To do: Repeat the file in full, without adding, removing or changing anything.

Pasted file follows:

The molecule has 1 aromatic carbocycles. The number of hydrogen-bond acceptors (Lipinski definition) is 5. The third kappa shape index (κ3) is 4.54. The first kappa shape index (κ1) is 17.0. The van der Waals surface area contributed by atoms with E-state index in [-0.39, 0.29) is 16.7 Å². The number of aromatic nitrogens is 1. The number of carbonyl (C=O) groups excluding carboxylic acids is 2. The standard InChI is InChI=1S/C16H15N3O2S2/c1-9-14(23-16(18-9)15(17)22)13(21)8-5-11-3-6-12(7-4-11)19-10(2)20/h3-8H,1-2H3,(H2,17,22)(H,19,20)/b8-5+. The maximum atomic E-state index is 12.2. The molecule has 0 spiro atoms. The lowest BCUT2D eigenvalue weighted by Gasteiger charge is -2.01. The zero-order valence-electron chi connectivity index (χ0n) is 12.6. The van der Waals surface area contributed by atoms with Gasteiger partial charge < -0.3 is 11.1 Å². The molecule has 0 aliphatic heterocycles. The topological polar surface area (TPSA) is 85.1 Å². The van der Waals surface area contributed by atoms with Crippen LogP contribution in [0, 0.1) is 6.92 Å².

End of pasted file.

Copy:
The molecule has 1 aromatic carbocycles. The number of hydrogen-bond acceptors (Lipinski definition) is 5. The third kappa shape index (κ3) is 4.54. The first kappa shape index (κ1) is 17.0. The van der Waals surface area contributed by atoms with E-state index in [-0.39, 0.29) is 16.7 Å². The number of aromatic nitrogens is 1. The number of carbonyl (C=O) groups excluding carboxylic acids is 2. The standard InChI is InChI=1S/C16H15N3O2S2/c1-9-14(23-16(18-9)15(17)22)13(21)8-5-11-3-6-12(7-4-11)19-10(2)20/h3-8H,1-2H3,(H2,17,22)(H,19,20)/b8-5+. The maximum atomic E-state index is 12.2. The molecule has 0 spiro atoms. The lowest BCUT2D eigenvalue weighted by Gasteiger charge is -2.01. The zero-order valence-electron chi connectivity index (χ0n) is 12.6. The van der Waals surface area contributed by atoms with Gasteiger partial charge < -0.3 is 11.1 Å². The molecule has 0 aliphatic heterocycles. The topological polar surface area (TPSA) is 85.1 Å². The van der Waals surface area contributed by atoms with Crippen LogP contribution in [0, 0.1) is 6.92 Å².